Nothing is heard of Bendo or of Gopher until 1,825 B.C.E. One evening, young Refugito, son of a farmer, was lying facedown in the dirt after a rather swell party when he was visited by Bendo and the Glorp. Following this, Refugito achieved enlightenment (wombat) and went to a nearby cave to pen the two sacred books of Gopher--The Six Scrolls and The Book of Rocks. Shortly after writing the two works of Koepher, Refugito was mauled by a pack of rabid trees. Just before he died, he muttered "Yarblek" and was immediately one with the Rh'lph.
Gopher once again vanishes until 513 B.C.E. when a young Greek shepherd named Hiram the Younger discovered The Six Scrolls and The Book of Rocks inside a clay pot. With the help of his fellow shepherd and sometime cliff face, Cyrus the Middle Child, they translated the two works into Greek.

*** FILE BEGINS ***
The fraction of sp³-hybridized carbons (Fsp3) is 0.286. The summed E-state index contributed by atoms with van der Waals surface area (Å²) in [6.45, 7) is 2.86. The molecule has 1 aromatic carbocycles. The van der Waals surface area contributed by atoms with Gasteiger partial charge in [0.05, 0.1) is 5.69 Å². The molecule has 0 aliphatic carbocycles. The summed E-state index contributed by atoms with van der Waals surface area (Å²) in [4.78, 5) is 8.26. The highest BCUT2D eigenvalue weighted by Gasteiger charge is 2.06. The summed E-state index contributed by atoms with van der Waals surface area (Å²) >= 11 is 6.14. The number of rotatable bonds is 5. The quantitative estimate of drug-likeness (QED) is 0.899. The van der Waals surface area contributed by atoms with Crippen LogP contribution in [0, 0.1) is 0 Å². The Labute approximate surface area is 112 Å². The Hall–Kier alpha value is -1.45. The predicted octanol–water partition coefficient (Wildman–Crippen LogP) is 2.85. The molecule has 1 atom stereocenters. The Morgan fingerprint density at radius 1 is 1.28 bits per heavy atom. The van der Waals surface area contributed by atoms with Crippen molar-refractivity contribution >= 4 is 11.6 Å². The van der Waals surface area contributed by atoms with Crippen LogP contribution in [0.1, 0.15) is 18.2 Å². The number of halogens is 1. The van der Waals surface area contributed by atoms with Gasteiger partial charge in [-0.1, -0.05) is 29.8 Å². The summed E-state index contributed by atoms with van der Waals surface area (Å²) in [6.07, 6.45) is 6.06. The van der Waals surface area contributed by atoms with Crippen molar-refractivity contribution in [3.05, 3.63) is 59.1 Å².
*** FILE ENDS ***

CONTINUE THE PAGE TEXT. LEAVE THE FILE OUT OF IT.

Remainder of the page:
Cyrus was later killed when an Athenian Galley fell on him. Thereafter, Hiram received a visitation from Bendo and the Glorp. Hiram then changed his name to Ri'handu, got really drunk, and wandered the countryside for 42 years, proclaiming the truths of Gopher. Many rebuked him, cast stones at him, and told him he smelled like fetid dingo's kidneys.
But there were some who hearkened to his words and followed him for they saw the light of truth in what he spoke of. These followers learned more of Koepher and a number of them set down their observations and meditations on what they had learned. After his pilgrimage, Ri'handu went to live in a hole in the ground for the remainder of his life.
This time around, Gopher does not vanish but is kept alive through written records set down by Ri'handu's students like Lhoid Wehb'Ur, Mahrv'N Hamlish, Rahjersan Hammerstyne, Lehrnur-Ann Lohw, and Sonn D'hime. This marks the first time that the two works were set down in writing and handed down from generations to generation. Another work, The Book of Moronics, a collection of Gopher wisdom and sayings, was added around 26 C.E. Together, the three were collected under the title: The Book of Koepher.